Source of Law connotes the origins from which particular positive laws derive their authority and coercive force; such as, customs, usages, constitutions, statutes, treaties. In another sense, the authoritative or reliable works, records, documents, edicts, etc., to which we are to look for an understanding of what constitutes the law. The same is the concept of the sources of international law. As pertinently stated by GJ.Starke: “By source of International law we mean the actual materials from which an international lawyer ascertains the rules applicable to a given situation.”  


The Statute of the International Court of Justice The relevant provisions of this statute are as follows:
1. Article 38 (1) The Court whose function is to decide in accordance with international law such disputes as are submitted to it; shall apply: 
a) International Conventions, whether general or particular establishing rules expressly recognized by the contesting states; 
b) International customs, as evidence of a general practice accepted as law; 
c) The general principles of law recognized by civilized nations. 
d) Subject to the provisions of Article 59, judicial decisions and the teachings of the most highly qualified publicists of the various nations, as subsidiary means for the determination of rules of laws. 
2.This provision shall not prejudice the power of the Court to decide a case ex aequo et bono,(what is right and good), if the parties agree thereto. Article 59. The decision of the court has no binding force except between the parties and in respect of that particular case.


(a) Definition: 

International treaty is an agreement, league or contract between two or mere nations or sovereigns formerly signed by commissioners properly authorized, and solemnly ratified by the several sovereigns or the supreme power of each state. It is not only a law but also a contract between two nations and must, 1f possible, be so construed , as to give full force and effect to all its parts. 

(b) Foundation: 

International lawyers use the phrase “Pacta Sunt Servanda ” to express the fundamental principle that agreements even between sovereign states, are to be respected. 

(c) Significance: 

International treaties are not only a principal source of international legal rules but are also themselves the subject of a considerable body of international law. The law of treaties serves much the same function in the international law as the law of contracts does in municipal law.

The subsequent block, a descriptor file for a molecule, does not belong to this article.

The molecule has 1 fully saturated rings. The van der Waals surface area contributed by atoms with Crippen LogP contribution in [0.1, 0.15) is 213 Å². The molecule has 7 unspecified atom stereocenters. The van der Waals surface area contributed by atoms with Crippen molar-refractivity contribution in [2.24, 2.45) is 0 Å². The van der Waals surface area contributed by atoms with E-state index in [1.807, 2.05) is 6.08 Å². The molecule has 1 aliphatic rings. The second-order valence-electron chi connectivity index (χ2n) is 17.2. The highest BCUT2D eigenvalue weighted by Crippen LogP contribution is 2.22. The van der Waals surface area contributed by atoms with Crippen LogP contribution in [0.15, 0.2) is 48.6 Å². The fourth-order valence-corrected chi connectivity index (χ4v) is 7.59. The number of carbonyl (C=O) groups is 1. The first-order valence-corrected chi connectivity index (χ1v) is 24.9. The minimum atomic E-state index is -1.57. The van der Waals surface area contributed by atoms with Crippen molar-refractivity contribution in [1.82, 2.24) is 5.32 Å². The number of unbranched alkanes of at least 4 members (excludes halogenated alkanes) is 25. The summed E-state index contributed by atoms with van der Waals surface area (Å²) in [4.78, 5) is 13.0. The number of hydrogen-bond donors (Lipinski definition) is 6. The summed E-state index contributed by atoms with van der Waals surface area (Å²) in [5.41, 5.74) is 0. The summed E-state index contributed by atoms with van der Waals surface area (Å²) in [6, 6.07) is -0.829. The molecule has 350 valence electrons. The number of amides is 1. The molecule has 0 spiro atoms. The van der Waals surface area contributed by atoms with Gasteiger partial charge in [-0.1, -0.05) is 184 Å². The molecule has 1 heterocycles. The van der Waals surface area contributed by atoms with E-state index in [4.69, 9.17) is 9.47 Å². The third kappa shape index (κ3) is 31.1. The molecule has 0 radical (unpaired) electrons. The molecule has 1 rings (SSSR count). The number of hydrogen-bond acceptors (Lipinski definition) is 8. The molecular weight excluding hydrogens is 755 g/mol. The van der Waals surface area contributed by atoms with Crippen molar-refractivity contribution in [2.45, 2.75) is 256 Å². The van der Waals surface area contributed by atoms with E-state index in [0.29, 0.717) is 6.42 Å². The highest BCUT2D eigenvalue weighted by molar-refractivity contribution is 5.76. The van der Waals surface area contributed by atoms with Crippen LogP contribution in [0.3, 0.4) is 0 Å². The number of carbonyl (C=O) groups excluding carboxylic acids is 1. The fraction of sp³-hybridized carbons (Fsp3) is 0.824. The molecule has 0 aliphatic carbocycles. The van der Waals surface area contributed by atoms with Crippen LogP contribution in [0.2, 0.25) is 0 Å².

(d) Treaty takes priority: 

There is no doubt about the fact that treaty stipulations override rules of international customary law which are incompatible with them. This proposition received approbation in the case of S S. Wimbledon (1923), where the permanent Court of international Justice held that treaty law takes priority over international customary law. 

(e) Kinds of Treaty: 

Treaties may be divided into four kinds, which stand as follows 

(i) Law-Making Treaty 

It lays down general rules binding on the states or enunciates new general rules for the guidance of the states in future or for their future international conducts.  

(ii) Treaty Contracts  

It deals with a special matter between the contracting states only. 

(iii) Bilateral Treaty  

It is a treaty which comprises only two parties and thus, is binding only on them. This treaty, usually, constitutes a treaty contract 

(iv) Multilateral Treaty 

If there are more than two parties in a treaty it is called multilateral treaty Usually, such treaty is also referred as a law making treaty, if it contains a considerable number of states. 

(1) Some Alternative names for treaty: 

Treaties are known by a variety of differing names;  
Conventions, International agreements, Pacts, General Acts, Final Acts, Acts, Concordat, Protocol, Charters, Statutes, Declarations and Covenants. 
All these terms refer to a similar transaction, the creation of written agreement whereby the states participating bind themselves legally to act in a particular way or to set up particular relations between themselves. 
(g) Important International Treaties:
Following are some instances of the important international treaties: